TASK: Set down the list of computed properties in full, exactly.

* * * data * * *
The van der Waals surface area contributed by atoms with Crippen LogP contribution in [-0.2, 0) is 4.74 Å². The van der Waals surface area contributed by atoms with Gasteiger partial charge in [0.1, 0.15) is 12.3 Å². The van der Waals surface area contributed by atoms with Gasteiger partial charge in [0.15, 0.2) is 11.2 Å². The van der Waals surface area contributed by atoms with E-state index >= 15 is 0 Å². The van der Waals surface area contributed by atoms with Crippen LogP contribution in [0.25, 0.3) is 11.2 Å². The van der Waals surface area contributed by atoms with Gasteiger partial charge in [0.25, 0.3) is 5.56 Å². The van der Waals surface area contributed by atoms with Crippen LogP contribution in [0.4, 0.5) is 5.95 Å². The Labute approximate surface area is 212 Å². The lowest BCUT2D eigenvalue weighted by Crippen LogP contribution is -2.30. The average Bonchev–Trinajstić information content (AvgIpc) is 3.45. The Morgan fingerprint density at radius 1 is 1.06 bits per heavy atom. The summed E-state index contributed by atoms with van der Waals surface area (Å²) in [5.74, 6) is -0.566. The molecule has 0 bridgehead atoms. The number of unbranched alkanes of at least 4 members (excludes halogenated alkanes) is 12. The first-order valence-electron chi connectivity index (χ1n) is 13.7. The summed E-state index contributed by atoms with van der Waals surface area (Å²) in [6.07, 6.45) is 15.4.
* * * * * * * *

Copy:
The van der Waals surface area contributed by atoms with Crippen LogP contribution in [-0.2, 0) is 4.74 Å². The van der Waals surface area contributed by atoms with Gasteiger partial charge in [0.1, 0.15) is 12.3 Å². The van der Waals surface area contributed by atoms with Gasteiger partial charge in [0.15, 0.2) is 11.2 Å². The van der Waals surface area contributed by atoms with E-state index >= 15 is 0 Å². The van der Waals surface area contributed by atoms with Crippen LogP contribution in [0.25, 0.3) is 11.2 Å². The van der Waals surface area contributed by atoms with Gasteiger partial charge in [0.25, 0.3) is 5.56 Å². The van der Waals surface area contributed by atoms with Crippen LogP contribution in [0.4, 0.5) is 5.95 Å². The Labute approximate surface area is 212 Å². The lowest BCUT2D eigenvalue weighted by Crippen LogP contribution is -2.30. The average Bonchev–Trinajstić information content (AvgIpc) is 3.45. The Morgan fingerprint density at radius 1 is 1.06 bits per heavy atom. The summed E-state index contributed by atoms with van der Waals surface area (Å²) in [5.74, 6) is -0.566. The molecule has 0 bridgehead atoms. The number of unbranched alkanes of at least 4 members (excludes halogenated alkanes) is 12. The first-order valence-electron chi connectivity index (χ1n) is 13.7. The summed E-state index contributed by atoms with van der Waals surface area (Å²) in [6.07, 6.45) is 15.4.